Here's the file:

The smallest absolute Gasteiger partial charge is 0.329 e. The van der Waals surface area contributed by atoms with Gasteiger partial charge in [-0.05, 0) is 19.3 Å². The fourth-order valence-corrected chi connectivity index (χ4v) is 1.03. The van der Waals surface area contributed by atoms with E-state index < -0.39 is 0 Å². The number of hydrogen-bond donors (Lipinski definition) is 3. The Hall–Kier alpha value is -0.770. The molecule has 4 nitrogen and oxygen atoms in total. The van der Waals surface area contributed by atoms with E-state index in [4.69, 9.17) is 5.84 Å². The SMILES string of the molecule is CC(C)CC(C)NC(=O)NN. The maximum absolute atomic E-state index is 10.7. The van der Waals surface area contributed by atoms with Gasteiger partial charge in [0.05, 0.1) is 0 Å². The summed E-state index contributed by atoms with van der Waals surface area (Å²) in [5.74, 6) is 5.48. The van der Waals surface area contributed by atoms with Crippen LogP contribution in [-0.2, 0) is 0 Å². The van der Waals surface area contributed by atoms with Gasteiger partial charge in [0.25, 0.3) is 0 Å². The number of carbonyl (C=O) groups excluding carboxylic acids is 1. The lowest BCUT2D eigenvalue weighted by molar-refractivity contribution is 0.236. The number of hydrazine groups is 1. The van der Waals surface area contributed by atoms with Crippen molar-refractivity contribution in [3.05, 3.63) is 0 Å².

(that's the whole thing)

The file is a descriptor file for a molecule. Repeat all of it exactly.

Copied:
The smallest absolute Gasteiger partial charge is 0.329 e. The van der Waals surface area contributed by atoms with Gasteiger partial charge in [-0.05, 0) is 19.3 Å². The fourth-order valence-corrected chi connectivity index (χ4v) is 1.03. The van der Waals surface area contributed by atoms with E-state index < -0.39 is 0 Å². The number of hydrogen-bond donors (Lipinski definition) is 3. The Hall–Kier alpha value is -0.770. The molecule has 4 nitrogen and oxygen atoms in total. The van der Waals surface area contributed by atoms with E-state index in [4.69, 9.17) is 5.84 Å². The SMILES string of the molecule is CC(C)CC(C)NC(=O)NN. The maximum absolute atomic E-state index is 10.7. The van der Waals surface area contributed by atoms with Gasteiger partial charge in [0.05, 0.1) is 0 Å². The summed E-state index contributed by atoms with van der Waals surface area (Å²) in [5.74, 6) is 5.48. The van der Waals surface area contributed by atoms with Crippen LogP contribution in [-0.2, 0) is 0 Å². The van der Waals surface area contributed by atoms with Gasteiger partial charge in [0.25, 0.3) is 0 Å². The number of carbonyl (C=O) groups excluding carboxylic acids is 1. The lowest BCUT2D eigenvalue weighted by molar-refractivity contribution is 0.236. The number of hydrazine groups is 1. The van der Waals surface area contributed by atoms with Crippen molar-refractivity contribution in [3.05, 3.63) is 0 Å².